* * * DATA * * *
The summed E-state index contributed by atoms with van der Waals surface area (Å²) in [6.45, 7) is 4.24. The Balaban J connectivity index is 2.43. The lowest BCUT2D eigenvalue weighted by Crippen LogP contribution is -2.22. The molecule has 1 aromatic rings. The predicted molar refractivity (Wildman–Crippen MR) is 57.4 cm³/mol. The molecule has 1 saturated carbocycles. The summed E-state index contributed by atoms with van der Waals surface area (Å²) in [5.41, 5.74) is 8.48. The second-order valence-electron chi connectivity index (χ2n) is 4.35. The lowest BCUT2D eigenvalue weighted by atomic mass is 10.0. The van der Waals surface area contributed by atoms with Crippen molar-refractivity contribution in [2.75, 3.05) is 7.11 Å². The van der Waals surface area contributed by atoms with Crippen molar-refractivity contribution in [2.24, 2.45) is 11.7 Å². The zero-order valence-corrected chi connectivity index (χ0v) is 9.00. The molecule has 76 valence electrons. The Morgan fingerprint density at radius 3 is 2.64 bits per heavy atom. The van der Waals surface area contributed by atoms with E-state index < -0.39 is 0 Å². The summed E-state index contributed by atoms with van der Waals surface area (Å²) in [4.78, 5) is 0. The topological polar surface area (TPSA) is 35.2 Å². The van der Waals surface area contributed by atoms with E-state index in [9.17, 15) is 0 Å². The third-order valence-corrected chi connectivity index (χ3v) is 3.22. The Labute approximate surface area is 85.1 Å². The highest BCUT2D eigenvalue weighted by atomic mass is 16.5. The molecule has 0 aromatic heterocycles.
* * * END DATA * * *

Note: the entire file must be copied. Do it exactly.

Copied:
The summed E-state index contributed by atoms with van der Waals surface area (Å²) in [6.45, 7) is 4.24. The Balaban J connectivity index is 2.43. The lowest BCUT2D eigenvalue weighted by Crippen LogP contribution is -2.22. The molecule has 1 aromatic rings. The predicted molar refractivity (Wildman–Crippen MR) is 57.4 cm³/mol. The molecule has 1 saturated carbocycles. The summed E-state index contributed by atoms with van der Waals surface area (Å²) in [5.41, 5.74) is 8.48. The second-order valence-electron chi connectivity index (χ2n) is 4.35. The lowest BCUT2D eigenvalue weighted by atomic mass is 10.0. The van der Waals surface area contributed by atoms with Crippen molar-refractivity contribution in [2.75, 3.05) is 7.11 Å². The van der Waals surface area contributed by atoms with Crippen molar-refractivity contribution in [2.24, 2.45) is 11.7 Å². The zero-order valence-corrected chi connectivity index (χ0v) is 9.00. The molecule has 76 valence electrons. The Morgan fingerprint density at radius 3 is 2.64 bits per heavy atom. The van der Waals surface area contributed by atoms with E-state index < -0.39 is 0 Å². The summed E-state index contributed by atoms with van der Waals surface area (Å²) in [4.78, 5) is 0. The topological polar surface area (TPSA) is 35.2 Å². The van der Waals surface area contributed by atoms with E-state index in [9.17, 15) is 0 Å². The third-order valence-corrected chi connectivity index (χ3v) is 3.22. The Labute approximate surface area is 85.1 Å². The highest BCUT2D eigenvalue weighted by atomic mass is 16.5. The molecule has 0 aromatic heterocycles.